In other cases, the people with higher incomes may have unjustly acquired that position or were ascribed their status and income (such as monarchs, family-run businesses, etc.).

Those without the privilege of ascribing their status generally have the greater motivation of achieving their own status. The general economic well-being of the society in which they live also tends to be another factor in their status and the extent that they are able to achieve their status.

For example, Americans are less likely than people in other industrialized nations to object to current income variances. According to Rodney Stark, in 1992, only 27% of Americans strongly agreed that income disparities in their country were too large. In contrast, more than half of Russians, Italians, and Bulgarians agreed with that statement.

Stratification systems around the world[edit]

In all societies, a person's social status is the result of both ascribed and achieved characteristics. Societies differ markedly on several dimensions in that process: the attributes that are used to assign status, the relative importance of ascribed or achieved attributes, the overall potential for social mobility, the rates of mobility that actually occur, and the barriers to particular subgroups enjoying upward mobility.

Cultural differences around the world[edit]

Medieval Europe[edit]

One's status in medieval Europe was primarily based on ascription. People born into the noble class were likely to keep a high position and people born of peasants were likely to stay in a low position. This political system is known as feudalism and does not allow for much social mobility.

Feudalism in Latin America[edit]

Bolivia used to have newspaper advertisements that claimed to have land, animals and peasants for sale. The peasants were not necessarily slaves but placed in their social class and required to work because they were bound to the land on which they lived and that they farmed.[clarification needed] That sort of social interaction is based mainly on the people's strong belief of tradition and to uphold the actions of the past. In 1971, Ernesto Laclau addressed the argument of Latin America was feudalist or capitalist. He determined that the social system was very different from the capitalist system in Europe and the United States and so Latin America would be more closely related to having a feudalist approach to social interaction.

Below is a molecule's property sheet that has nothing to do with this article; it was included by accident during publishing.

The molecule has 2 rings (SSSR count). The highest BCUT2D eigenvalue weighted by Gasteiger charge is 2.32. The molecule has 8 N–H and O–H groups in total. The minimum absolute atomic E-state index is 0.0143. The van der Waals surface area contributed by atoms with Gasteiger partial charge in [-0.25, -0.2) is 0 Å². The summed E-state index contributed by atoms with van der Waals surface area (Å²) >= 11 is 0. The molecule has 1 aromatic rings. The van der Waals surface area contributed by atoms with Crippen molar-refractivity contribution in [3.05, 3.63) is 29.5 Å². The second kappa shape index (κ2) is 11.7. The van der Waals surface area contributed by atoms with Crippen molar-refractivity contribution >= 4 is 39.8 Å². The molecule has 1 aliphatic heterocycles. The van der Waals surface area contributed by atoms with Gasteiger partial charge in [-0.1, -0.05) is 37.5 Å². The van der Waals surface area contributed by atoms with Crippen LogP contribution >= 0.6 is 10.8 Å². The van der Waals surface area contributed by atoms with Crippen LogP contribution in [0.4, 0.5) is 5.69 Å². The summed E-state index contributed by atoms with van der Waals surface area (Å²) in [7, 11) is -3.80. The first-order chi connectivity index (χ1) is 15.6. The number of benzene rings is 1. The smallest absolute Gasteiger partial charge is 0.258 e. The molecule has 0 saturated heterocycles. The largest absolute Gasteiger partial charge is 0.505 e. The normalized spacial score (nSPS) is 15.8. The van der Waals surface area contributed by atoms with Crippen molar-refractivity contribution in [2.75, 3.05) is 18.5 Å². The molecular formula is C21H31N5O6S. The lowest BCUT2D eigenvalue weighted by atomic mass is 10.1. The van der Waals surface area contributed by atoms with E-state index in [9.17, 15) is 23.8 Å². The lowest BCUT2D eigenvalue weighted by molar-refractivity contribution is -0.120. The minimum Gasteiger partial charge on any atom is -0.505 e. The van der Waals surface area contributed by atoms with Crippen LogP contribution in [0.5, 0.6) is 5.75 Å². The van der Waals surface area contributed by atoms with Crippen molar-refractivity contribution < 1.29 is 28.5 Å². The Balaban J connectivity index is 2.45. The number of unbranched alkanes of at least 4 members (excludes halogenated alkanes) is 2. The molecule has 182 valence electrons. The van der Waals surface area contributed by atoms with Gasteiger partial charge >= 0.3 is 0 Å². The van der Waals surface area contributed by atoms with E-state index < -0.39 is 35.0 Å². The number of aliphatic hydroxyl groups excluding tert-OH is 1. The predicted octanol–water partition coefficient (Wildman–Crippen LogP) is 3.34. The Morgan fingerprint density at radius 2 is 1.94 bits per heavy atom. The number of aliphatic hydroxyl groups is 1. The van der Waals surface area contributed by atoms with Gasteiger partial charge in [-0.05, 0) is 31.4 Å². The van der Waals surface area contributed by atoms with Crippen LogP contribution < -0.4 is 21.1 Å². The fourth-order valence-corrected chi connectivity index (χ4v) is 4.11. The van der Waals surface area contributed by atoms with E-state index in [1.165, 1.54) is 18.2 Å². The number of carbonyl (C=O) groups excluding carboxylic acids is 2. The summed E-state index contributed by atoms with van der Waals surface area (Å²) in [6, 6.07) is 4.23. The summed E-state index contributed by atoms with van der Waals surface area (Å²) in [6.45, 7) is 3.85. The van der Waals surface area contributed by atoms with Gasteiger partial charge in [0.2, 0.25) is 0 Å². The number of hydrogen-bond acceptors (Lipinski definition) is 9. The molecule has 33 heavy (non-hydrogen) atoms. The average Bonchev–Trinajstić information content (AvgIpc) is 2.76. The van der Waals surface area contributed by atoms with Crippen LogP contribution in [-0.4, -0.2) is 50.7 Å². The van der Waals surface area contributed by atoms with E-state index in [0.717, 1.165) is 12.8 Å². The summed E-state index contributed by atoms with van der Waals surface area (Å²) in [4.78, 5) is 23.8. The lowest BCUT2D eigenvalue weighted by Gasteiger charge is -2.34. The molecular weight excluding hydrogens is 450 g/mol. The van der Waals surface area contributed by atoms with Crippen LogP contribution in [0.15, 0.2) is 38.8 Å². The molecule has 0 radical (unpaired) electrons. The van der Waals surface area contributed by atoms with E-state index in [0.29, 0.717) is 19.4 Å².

Caste system[edit]

The formation of a hierarchy differs from the polarities of both given and achieved status.[1] In caste systems, ascription is the overpowering basis for status. Traditional society in South Asia and other parts of the world such as Egypt, India, and Japan were composed of castes. Each group was limited to certain occupations. Low-paying occupations such as collecting garbage were reserved for one caste, whose members were excluded from holding any other occupation. Correspondingly, highly-skilled occupations, such as being a priest or a goldsmith, were reserved for another caste.

However, some people managed through talent and luck to rise above their given caste. For example, great aptitude as a soldier was often a way to reach a higher status.

See also[edit]


  1. ^ Japan's Invisible Race: Caste in Culture and Personality, p.[1], George A. De Vos, Hiroshi Wagatsuma


  • Linton, Ralph (1936). The Study of Man: An Introduction. online edition
  • Stark, Rodney (2007). Sociology (10th ed.). Thomson Wadsworth. ISBN 978-0-495-09344-2.
  • Wise, M (2005). Cultural Capital, Habitus and Sense of Belonging in Medical School: The Impact of Ascribed and Achieved Status. online edition
  • Rose, Peter (1982). Sociology: Inquiring into Society (2nd ed.). St. Martin's Press. ISBN 0-312-73984-2.
  • Shepard, Jon; Robert W. Greene (2003). Sociology and You. Ohio: Glencoe McGraw-Hill. pp. A-22. ISBN 0-07-828576-3. Archived from the original on 2010-03-08.
  • McDonagh, Eileen (1982). "To Work or Not to Work: The Differential Impact of Achieved and Derived Status upon the Political Participation of Women". American Journal of Political Science. 26 (2): 280–297. doi:10.2307/2111040. JSTOR 2111040.

Further reading[edit]